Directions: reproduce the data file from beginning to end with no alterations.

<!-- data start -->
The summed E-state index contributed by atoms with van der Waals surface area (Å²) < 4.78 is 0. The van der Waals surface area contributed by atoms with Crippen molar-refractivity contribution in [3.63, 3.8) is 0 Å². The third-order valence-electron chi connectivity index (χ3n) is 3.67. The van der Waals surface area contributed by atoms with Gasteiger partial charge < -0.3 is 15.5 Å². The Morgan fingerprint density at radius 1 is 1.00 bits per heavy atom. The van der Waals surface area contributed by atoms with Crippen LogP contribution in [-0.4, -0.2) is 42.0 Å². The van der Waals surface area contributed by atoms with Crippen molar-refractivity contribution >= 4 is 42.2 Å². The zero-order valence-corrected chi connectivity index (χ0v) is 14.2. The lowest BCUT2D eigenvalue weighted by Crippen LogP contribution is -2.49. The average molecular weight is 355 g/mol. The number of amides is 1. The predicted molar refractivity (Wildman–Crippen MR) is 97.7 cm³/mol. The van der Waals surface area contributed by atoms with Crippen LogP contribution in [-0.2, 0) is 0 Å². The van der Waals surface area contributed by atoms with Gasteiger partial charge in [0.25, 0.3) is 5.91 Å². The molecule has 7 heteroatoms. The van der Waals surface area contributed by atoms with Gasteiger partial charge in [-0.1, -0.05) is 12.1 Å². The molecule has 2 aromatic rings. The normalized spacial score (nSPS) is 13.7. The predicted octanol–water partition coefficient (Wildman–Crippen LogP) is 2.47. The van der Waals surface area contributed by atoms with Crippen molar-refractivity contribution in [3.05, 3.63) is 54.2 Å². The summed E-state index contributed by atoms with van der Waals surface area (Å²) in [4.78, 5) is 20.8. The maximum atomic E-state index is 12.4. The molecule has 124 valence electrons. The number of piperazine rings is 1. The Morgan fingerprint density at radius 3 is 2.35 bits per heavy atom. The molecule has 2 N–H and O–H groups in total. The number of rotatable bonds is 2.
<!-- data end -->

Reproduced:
The summed E-state index contributed by atoms with van der Waals surface area (Å²) < 4.78 is 0. The van der Waals surface area contributed by atoms with Crippen molar-refractivity contribution in [3.63, 3.8) is 0 Å². The third-order valence-electron chi connectivity index (χ3n) is 3.67. The van der Waals surface area contributed by atoms with Gasteiger partial charge < -0.3 is 15.5 Å². The Morgan fingerprint density at radius 1 is 1.00 bits per heavy atom. The van der Waals surface area contributed by atoms with Crippen LogP contribution in [-0.4, -0.2) is 42.0 Å². The van der Waals surface area contributed by atoms with Crippen molar-refractivity contribution >= 4 is 42.2 Å². The zero-order valence-corrected chi connectivity index (χ0v) is 14.2. The lowest BCUT2D eigenvalue weighted by Crippen LogP contribution is -2.49. The average molecular weight is 355 g/mol. The number of amides is 1. The predicted molar refractivity (Wildman–Crippen MR) is 97.7 cm³/mol. The van der Waals surface area contributed by atoms with Crippen LogP contribution in [-0.2, 0) is 0 Å². The van der Waals surface area contributed by atoms with Gasteiger partial charge in [0.25, 0.3) is 5.91 Å². The molecule has 7 heteroatoms. The van der Waals surface area contributed by atoms with Gasteiger partial charge in [-0.1, -0.05) is 12.1 Å². The molecule has 2 aromatic rings. The normalized spacial score (nSPS) is 13.7. The predicted octanol–water partition coefficient (Wildman–Crippen LogP) is 2.47. The van der Waals surface area contributed by atoms with Crippen molar-refractivity contribution in [3.05, 3.63) is 54.2 Å². The summed E-state index contributed by atoms with van der Waals surface area (Å²) in [4.78, 5) is 20.8. The maximum atomic E-state index is 12.4. The molecule has 124 valence electrons. The number of piperazine rings is 1. The Morgan fingerprint density at radius 3 is 2.35 bits per heavy atom. The molecule has 2 N–H and O–H groups in total. The number of rotatable bonds is 2.